I. A TRAIT OF HONOUR. Honour is the bloom of uprightness; the finer instinctive working of it in matters too delicate to be touched by law. It is not so common as it ought to be; for our natures are often coarse, and honour is always costly. We prefer going in for cheaper virtues, especially for such of them as are loud and obvious, as well as cheap. Even those who attend to the "honest and just and true" of Paul's precept, sometimes overlook "the pure and the lovely and that which is of good report." Here Joshua comes out, as we would expect him, as a man of honour. Such faith as he had never existed in a selfish heart; such courage as marked him, naturally had emotions of similar nobility to keep it company. Doubtless, some foolish and flattering friends urged him to accept his lot first; and pleaded, perhaps, his first right to it, both as faithful spy and successful leader. Something before Shakespeare had whispered -

"Love thyself last: let all the ends thou aim'st at
Be thy country's, God's, and Truth's."

And the still small voice of sacred honour within him did not speak in vain. Like as in a sinking ship, a brave captain is the last to leave her and seek for safety, so Joshua elects to be the last served. All the best bits of the country others eagerly go in for. Joshua sees it disposed of by lot, but is not moved by the sight of its going to envy others, nor does he catch any greed from the contagion of their example. Quite calm, feeling rich in enriching others, at rest in giving others rest, he has rewards above any freehold, and joys above any wealth. There is here an example all ought to follow. The insistance on our rights is sometimes a duty. In the interest of others we may be obliged to resist and dispute injustice. But such insistance ought always to be practised with regret, and avoided wherever possible. The precept requiring us to give the cloak to him who covets the coat certainly inculcates the surrender of rights wherever any moral advantage can accrue from it. For our own sake, to keep the soul in proper and worthy mood, we ought to cultivate this honourableness that thinks of something sublimer than its private rights. And for the sake of others also, for honour is one of the subtlest, but the strongest, forces of good anywhere existent. It allures men to a better way, charms them to integrity, is a root of brotherliness and peace. Especially should all leaders of their fellows cultivate this honour. It is not too common amongst either sovereigns or statesmen. Men are apt to forget that selfishness is vulgar, whether it seeks to get a throne, in ambition, or to keep its halfpence in sordid avarice. All selfishness is mean; and in the great it is greatly mischievous. It breeds civil wars; it corrupts the patriotism of a people; it prevents the rise of that confidence in the justice and the patriotism and the wisdom of the rulers which gives the nations rest. In leaders in smaller circles - boroughs, churches - there is the same scope for this high principle. Israel was blessed in this, that its most unselfish man was its leader. And he who was highest in place was highest in honour. Secondly observe -

II. HONOUR HAS ITS REWARD AT LAST. He had had abundant reward all through. Rivalries and competitions which, under a selfish ruler, would have broken out, and perhaps flamed up into strife and tumult, are repressed by the silent, dignified example of one whose thoughts were above the vulgar delights of wealth. And this reward of being able to compose the conflicting claims of a great multitude was the grandest reward he could have. To win victory over his nation's foes, and keep contentment and peace in her own borders, was reward indeed. But he does not go without even the material reward. All Israel come and give him Timnath-serah. We cannot identify it now with any definiteness. But it was doubtless worthy of the nation that gave it - of the man that received it. Honour often seems, to the coarse hearted, to go without reward. But that is only because the reward is of a sort too subtle for coarse vision to detect. It has always a grand reward in the influence with which it crowns the head of him who practises it. It has, besides, even common outward rewards. The race is not always to the swift, nor the gold to the greedy. We make our own world, and teach men how to deal with us. The world is froward to the froward; it is honourable to the honourable. The fairest treatment men ever give is given to those who treat them fairly. The best masters get the best service. The truest friends form richest friendships. Honourable men rarely meet with dishonourable treatment. And without any clamour or fighting they get a better Timnath-serah than in any other way they could have gained. "Trust in the Lord and do good: so shalt thou dwell in the land, and verily thou shalt be fed." Lastly observe -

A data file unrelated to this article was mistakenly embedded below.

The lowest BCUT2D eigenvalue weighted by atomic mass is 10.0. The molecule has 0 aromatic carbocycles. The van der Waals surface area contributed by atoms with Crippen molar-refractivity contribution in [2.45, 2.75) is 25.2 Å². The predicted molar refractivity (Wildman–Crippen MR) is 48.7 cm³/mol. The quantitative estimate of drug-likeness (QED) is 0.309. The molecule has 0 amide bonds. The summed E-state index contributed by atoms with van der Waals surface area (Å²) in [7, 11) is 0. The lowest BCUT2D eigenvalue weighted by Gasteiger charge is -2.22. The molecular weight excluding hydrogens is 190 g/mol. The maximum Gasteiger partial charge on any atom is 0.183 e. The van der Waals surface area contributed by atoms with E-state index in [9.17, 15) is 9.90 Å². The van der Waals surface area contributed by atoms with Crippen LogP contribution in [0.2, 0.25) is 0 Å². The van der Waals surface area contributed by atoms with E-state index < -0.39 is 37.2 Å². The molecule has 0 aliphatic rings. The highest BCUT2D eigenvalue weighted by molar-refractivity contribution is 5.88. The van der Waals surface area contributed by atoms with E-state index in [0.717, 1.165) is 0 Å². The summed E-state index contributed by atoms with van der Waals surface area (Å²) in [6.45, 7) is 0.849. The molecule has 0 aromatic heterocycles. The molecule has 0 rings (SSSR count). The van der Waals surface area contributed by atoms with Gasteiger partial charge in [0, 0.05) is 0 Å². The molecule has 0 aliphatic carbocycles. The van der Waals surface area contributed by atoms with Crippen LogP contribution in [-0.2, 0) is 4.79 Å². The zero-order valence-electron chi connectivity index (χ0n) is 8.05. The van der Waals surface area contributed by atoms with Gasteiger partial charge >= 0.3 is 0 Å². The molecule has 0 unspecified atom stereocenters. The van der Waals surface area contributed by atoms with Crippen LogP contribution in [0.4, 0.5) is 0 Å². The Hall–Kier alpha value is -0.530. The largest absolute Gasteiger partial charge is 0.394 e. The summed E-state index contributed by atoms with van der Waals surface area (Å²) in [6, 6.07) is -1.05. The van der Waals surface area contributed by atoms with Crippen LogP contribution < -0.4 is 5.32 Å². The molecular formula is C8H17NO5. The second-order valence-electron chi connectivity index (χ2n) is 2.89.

III. THE INHERITANCE GOT BY DESERT, AND HELD WITHOUT BEING ENVIED, IS THE PERFECTION OF A LOT. Not all riches comfort us. Ill-gotten riches curse us. Riches gotten by others and passed on to us are insipid. Wealth gathered by penury is a burden. But the lot that comes as the reward of diligence, consecration, honour, has a special sweetness, and the man who gets it has a special power of enjoying it. Especially when it is ungrudged; no neighbour coveting it; no peasant thinking that by right it should be his; all men glad to see it in such worthy hands. We shall do well to resolve that we will have no fortune and no inheritance which ages not in its way resemble TIMNATH-SERAH. - G.